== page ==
Everything in the cybersecurity sense, must be taken care of to the utmost of our abilities.
When someone invests money into your protocol, they expect you to uphold it and trust you with the safety of their funds. We cannot betray that trust. This is our number one priority. That’s why we mentioned just now that for every code change in our smart contracts we must undergo a full audit from a credible partner, even if it is a minor change.
We wanted to entrust and outsource this responsibility to a company like Hacken to bring in a fresh perspective. After all, you guys specialize in crypto audit and cybersecurity services. If we were to do our audits internally, this perspective could sometimes be clouded, especially when we are focusing on developing our project. If we don’t engage with an external company for auditing and stuff like that, there’ll most certainly be shortfalls.
No doubt, we can do audits ourselves, but sometimes details are overlooked and it’s always good to get a fresh perspective from an expert like Hacken. That’s where we stand with cybersecurity.
Hacken Representative: Trust is the main currency in what we do. It’s numeric, it’s going to be zero or one trust. What are the next steps after you get the audit report?
Jason: So after we get the audit report, we go through the risks that the auditor highlighted for us. We analyze these risks and the likelihood of it happening.
Then, we improve our code accordingly and get it re-audited. The most important part of getting an audit is, of course, the opinion of professional auditor companies about how the code was made and whether it is okay. If the code is not okay, we need feedback and want to fix those loopholes that can turn into a potentially very big risk. We also want the community to know that we have been audited by a prestigious audit company like Hacken. So those three are the main things we are thinking of when we get an audit.
Hacken Representative: Beginners realize they need audits or other cybersecurity services but don’t know who to trust. How to define the right pool of companies to work with?
Jason: I think you should always go for quality over price. Some prestigious companies can be expensive, but nothing is as expensive as losing your reputation after your protocol gets exploited. After all, if a protocol gets exploited, you will spend even more money repaying your investors and on service recovery.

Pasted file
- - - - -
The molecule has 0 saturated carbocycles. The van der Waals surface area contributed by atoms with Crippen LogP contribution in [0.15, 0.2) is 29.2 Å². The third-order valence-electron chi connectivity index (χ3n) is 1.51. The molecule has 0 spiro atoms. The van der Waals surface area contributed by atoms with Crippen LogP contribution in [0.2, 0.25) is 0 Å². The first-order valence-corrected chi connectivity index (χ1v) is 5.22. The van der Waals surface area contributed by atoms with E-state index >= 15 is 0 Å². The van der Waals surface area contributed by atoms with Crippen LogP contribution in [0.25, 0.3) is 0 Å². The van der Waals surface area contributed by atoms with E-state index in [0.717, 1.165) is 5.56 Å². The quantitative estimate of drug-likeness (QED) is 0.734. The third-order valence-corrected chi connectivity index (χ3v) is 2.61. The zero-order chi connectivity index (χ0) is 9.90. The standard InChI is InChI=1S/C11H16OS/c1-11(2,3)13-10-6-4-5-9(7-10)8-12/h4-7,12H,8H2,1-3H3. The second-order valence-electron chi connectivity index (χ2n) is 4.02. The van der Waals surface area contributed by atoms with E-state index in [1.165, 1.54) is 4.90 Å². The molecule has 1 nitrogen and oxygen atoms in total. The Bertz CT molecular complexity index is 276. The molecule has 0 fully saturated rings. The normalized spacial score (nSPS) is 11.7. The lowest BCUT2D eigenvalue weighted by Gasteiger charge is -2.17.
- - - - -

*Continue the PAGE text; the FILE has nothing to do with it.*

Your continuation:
My opinion is : ‘spare no expense when it comes to engaging a professional auditor and just get it done right’. Nothing is as expensive as losing trust. You don’t want to get exploited and lose the most valuable intangible asset a company can have.
Ian: You can go through the auditors’ GitHub reports and take a look at the past projects that they’ve audited. Take a look at how many vulnerabilities had been exploited after an audit from an auditor. The best in the industry don’t come cheap. And that’s why we always prioritize the quality of the auditing company over its price. That’s our main driver.
Hacken Representative: I don’t have more questions. It was exciting. Guys, it’s a pleasure for me to hear your thoughts. Thank you. Let’s give some advice for future entrepreneurs in crypto. For someone just thinking, ‘Should I start a new project now or wait?’
Jason: For crypto entrepreneurs, I would say it is the best time to build their projects right now. Learn from the mistakes of others. If you’re not working in this space, it’s the best time to dive deep and start making services.
Ian: Yep! I’m going to end off with a cheesy quote. ‘The best time to start was yesterday. The next best time to start is now.’